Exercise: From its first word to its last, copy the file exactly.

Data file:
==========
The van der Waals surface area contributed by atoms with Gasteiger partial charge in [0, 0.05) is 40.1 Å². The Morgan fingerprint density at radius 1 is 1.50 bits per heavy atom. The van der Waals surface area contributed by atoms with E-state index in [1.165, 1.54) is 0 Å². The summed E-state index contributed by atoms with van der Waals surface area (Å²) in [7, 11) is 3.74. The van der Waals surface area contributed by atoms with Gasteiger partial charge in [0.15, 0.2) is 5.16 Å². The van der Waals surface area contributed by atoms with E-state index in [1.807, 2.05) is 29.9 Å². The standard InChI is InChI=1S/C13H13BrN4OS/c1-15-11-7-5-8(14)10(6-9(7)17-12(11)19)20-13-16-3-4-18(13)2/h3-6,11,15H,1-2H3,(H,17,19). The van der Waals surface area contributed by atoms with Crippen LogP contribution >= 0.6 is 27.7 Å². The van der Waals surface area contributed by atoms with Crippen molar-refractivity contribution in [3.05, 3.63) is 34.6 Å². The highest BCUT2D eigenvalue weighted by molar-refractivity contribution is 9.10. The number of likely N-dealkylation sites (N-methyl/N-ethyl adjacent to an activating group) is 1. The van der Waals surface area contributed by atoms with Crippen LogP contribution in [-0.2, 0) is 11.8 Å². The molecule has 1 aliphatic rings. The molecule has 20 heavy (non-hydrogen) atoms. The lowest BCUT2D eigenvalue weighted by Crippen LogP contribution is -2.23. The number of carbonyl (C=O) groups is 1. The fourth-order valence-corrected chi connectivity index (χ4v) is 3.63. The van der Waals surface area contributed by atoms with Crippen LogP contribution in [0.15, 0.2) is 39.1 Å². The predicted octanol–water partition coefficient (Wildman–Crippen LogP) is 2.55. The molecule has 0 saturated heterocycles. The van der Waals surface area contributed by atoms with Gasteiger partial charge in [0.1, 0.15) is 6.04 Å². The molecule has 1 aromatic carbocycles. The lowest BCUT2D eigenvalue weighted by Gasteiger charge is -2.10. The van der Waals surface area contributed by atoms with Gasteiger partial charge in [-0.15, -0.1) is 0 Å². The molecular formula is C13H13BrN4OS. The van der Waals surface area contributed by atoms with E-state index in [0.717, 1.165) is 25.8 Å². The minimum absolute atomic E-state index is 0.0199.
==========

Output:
The van der Waals surface area contributed by atoms with Gasteiger partial charge in [0, 0.05) is 40.1 Å². The Morgan fingerprint density at radius 1 is 1.50 bits per heavy atom. The van der Waals surface area contributed by atoms with E-state index in [1.165, 1.54) is 0 Å². The summed E-state index contributed by atoms with van der Waals surface area (Å²) in [7, 11) is 3.74. The van der Waals surface area contributed by atoms with Gasteiger partial charge in [0.15, 0.2) is 5.16 Å². The van der Waals surface area contributed by atoms with E-state index in [1.807, 2.05) is 29.9 Å². The standard InChI is InChI=1S/C13H13BrN4OS/c1-15-11-7-5-8(14)10(6-9(7)17-12(11)19)20-13-16-3-4-18(13)2/h3-6,11,15H,1-2H3,(H,17,19). The van der Waals surface area contributed by atoms with Crippen LogP contribution >= 0.6 is 27.7 Å². The van der Waals surface area contributed by atoms with Crippen molar-refractivity contribution in [3.05, 3.63) is 34.6 Å². The highest BCUT2D eigenvalue weighted by molar-refractivity contribution is 9.10. The number of likely N-dealkylation sites (N-methyl/N-ethyl adjacent to an activating group) is 1. The van der Waals surface area contributed by atoms with Crippen LogP contribution in [-0.2, 0) is 11.8 Å². The molecule has 1 aliphatic rings. The molecule has 20 heavy (non-hydrogen) atoms. The lowest BCUT2D eigenvalue weighted by Crippen LogP contribution is -2.23. The number of carbonyl (C=O) groups is 1. The fourth-order valence-corrected chi connectivity index (χ4v) is 3.63. The van der Waals surface area contributed by atoms with Crippen LogP contribution in [0.15, 0.2) is 39.1 Å². The predicted octanol–water partition coefficient (Wildman–Crippen LogP) is 2.55. The molecule has 0 saturated heterocycles. The van der Waals surface area contributed by atoms with Gasteiger partial charge in [0.1, 0.15) is 6.04 Å². The molecule has 1 aromatic carbocycles. The lowest BCUT2D eigenvalue weighted by Gasteiger charge is -2.10. The van der Waals surface area contributed by atoms with Gasteiger partial charge in [-0.15, -0.1) is 0 Å². The molecular formula is C13H13BrN4OS. The van der Waals surface area contributed by atoms with E-state index in [0.717, 1.165) is 25.8 Å². The minimum absolute atomic E-state index is 0.0199.